What Emma Read: The Power by Naomi Alderman

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First impressions before reading the book

I knew the jist of the story, and by that I mean I knew what I’d read on the back of the book. A couple of my coworkers had actually told me about it, either through reading it themselves or being told about it from someone else, so although I didn’t know too much of what to expect, I wasn’t going into it totally blind like I usually do. It also won the Baileys Womens Prize for fiction, which raised my expectations a little.

The plot

Basically one day everyone finds out that teenage girls have the ability to summon lightning at their fingertips, a skill which they can help waken up in other women. The novel follows several characters, mostly Allie, Roxy, Margot and Tunde who all have very different lives. The world begins to change as women are further using their powers, changing the order of men in charge to women being in charge. It follows the reaction when the men realise that women have this power, and the uprising of women against men, especially those living in poorer countries and victims of abuse. A state run by woman with an almost totalitarian rule is formed, and actions by the state threaten to start a new war.

The characters

As I mentioned, the story is told from the point of view of four main characters, Allie, Roxy, Margot and Tunde for most of the story, although Jocelyn does also have a few chapters. Each character has a completely different story, although their storylines do cross over at several points. I didn’t find Allie’s character as interesting as the rest, because her chapters were quite steeped in religion which I’m just not interested in. Roxy was a feisty character and probably my favourite chapters to read, but I also thought Margot’s chapters were interesting as it showed the struggles of a woman in politics. As a journalist I could resonate with Tunde, who although a man, is right up there in the action broadcasting for his journalist role.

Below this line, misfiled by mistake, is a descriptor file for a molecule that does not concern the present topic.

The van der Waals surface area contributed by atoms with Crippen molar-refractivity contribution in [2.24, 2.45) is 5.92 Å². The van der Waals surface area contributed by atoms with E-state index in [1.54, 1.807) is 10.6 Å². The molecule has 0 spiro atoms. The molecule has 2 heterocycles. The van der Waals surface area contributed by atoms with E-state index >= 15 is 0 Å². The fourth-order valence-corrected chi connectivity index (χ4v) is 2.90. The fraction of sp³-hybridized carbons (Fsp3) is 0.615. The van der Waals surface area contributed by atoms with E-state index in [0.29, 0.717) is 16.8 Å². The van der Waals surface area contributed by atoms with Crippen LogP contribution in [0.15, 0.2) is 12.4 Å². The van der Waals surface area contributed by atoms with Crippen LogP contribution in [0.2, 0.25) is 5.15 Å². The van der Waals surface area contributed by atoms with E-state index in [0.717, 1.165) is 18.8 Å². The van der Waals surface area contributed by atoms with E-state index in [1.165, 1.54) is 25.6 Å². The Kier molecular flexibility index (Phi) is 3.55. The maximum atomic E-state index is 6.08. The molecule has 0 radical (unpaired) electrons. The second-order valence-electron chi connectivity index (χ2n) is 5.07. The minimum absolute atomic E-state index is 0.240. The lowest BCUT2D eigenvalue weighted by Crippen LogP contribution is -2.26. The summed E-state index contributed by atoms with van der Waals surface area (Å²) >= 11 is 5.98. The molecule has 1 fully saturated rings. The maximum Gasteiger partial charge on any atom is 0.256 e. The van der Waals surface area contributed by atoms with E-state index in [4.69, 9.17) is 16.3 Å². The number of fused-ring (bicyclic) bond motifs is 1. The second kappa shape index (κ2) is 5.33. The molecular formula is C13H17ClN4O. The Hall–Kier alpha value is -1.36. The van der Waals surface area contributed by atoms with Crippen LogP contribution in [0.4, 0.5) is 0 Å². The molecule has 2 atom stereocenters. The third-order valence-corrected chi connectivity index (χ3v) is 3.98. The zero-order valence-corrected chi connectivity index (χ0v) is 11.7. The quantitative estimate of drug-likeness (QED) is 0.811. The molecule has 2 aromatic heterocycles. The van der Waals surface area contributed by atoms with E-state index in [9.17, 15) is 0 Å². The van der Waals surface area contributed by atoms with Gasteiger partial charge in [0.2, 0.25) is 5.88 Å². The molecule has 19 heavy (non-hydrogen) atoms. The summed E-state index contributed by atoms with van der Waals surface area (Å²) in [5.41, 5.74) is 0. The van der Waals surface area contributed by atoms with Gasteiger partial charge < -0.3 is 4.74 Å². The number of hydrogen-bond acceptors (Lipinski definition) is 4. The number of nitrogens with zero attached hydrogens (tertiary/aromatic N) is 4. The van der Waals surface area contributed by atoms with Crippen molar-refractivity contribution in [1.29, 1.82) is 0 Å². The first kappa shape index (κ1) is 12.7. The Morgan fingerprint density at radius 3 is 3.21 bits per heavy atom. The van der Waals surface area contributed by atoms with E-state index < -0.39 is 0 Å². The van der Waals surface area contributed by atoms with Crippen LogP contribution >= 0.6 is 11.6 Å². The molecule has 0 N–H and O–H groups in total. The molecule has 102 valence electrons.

Would I recommend it?

I really liked the undertones of this novel, it points out that the world we live in is very male driven at present, and starts the conversation of what would happen if women suddenly did take charge? How would men react? Although obviously there’s a supernatural element to the storyline, it’s an interesting look into the hierarchy of the world- even if some of the scenarios are (hopefully) a bit far-fetched. I wasn’t too mad on the ending, it fell a bit flat after the build up throughout the rest of the book. I’d recommend it though, especially if you like feminist themes in your reading material/every day life.

 

I read The Power as part of my 2017 Goodreads challenge- book number 13 out of 50. Yes, I’m falling severely behind. I gave it 4 out of 5 stars, a pretty good read. You can keep up with what I’m reading here.

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